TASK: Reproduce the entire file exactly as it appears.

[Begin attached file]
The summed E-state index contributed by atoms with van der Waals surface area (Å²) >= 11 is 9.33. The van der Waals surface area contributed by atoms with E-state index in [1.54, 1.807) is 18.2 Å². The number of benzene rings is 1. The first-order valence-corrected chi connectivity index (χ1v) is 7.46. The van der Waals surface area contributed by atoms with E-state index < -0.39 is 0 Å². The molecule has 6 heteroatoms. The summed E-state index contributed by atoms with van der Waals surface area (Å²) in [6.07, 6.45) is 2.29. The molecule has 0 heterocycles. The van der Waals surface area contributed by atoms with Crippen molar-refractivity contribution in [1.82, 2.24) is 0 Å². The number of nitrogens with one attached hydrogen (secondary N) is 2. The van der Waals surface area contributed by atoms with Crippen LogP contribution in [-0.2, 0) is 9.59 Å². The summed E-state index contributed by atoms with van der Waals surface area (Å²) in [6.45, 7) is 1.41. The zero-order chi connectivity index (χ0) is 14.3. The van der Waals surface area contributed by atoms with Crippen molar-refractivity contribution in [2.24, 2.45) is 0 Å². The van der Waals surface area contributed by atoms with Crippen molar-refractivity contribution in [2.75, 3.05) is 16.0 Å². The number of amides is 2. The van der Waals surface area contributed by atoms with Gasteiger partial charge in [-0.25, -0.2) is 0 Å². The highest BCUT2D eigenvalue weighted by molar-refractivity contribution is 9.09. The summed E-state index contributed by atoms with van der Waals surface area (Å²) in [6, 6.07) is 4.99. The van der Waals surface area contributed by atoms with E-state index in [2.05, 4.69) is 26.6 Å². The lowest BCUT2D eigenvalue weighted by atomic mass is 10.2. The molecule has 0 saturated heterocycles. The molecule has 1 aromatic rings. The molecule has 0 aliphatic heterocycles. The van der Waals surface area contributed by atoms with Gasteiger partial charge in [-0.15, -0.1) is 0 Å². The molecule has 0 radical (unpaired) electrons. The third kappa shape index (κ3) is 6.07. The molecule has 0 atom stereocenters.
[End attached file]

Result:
The summed E-state index contributed by atoms with van der Waals surface area (Å²) >= 11 is 9.33. The van der Waals surface area contributed by atoms with E-state index in [1.54, 1.807) is 18.2 Å². The number of benzene rings is 1. The first-order valence-corrected chi connectivity index (χ1v) is 7.46. The van der Waals surface area contributed by atoms with E-state index < -0.39 is 0 Å². The molecule has 6 heteroatoms. The summed E-state index contributed by atoms with van der Waals surface area (Å²) in [6.07, 6.45) is 2.29. The molecule has 0 heterocycles. The van der Waals surface area contributed by atoms with Crippen molar-refractivity contribution in [1.82, 2.24) is 0 Å². The number of nitrogens with one attached hydrogen (secondary N) is 2. The van der Waals surface area contributed by atoms with Crippen LogP contribution in [-0.2, 0) is 9.59 Å². The summed E-state index contributed by atoms with van der Waals surface area (Å²) in [6.45, 7) is 1.41. The zero-order chi connectivity index (χ0) is 14.3. The van der Waals surface area contributed by atoms with Crippen molar-refractivity contribution in [2.24, 2.45) is 0 Å². The van der Waals surface area contributed by atoms with Crippen molar-refractivity contribution in [2.75, 3.05) is 16.0 Å². The number of amides is 2. The van der Waals surface area contributed by atoms with Gasteiger partial charge in [-0.25, -0.2) is 0 Å². The highest BCUT2D eigenvalue weighted by molar-refractivity contribution is 9.09. The summed E-state index contributed by atoms with van der Waals surface area (Å²) in [6, 6.07) is 4.99. The van der Waals surface area contributed by atoms with E-state index in [2.05, 4.69) is 26.6 Å². The lowest BCUT2D eigenvalue weighted by atomic mass is 10.2. The molecule has 0 saturated heterocycles. The molecule has 1 aromatic rings. The molecule has 0 aliphatic heterocycles. The van der Waals surface area contributed by atoms with Gasteiger partial charge in [-0.15, -0.1) is 0 Å². The molecule has 0 radical (unpaired) electrons. The third kappa shape index (κ3) is 6.07. The molecule has 0 atom stereocenters.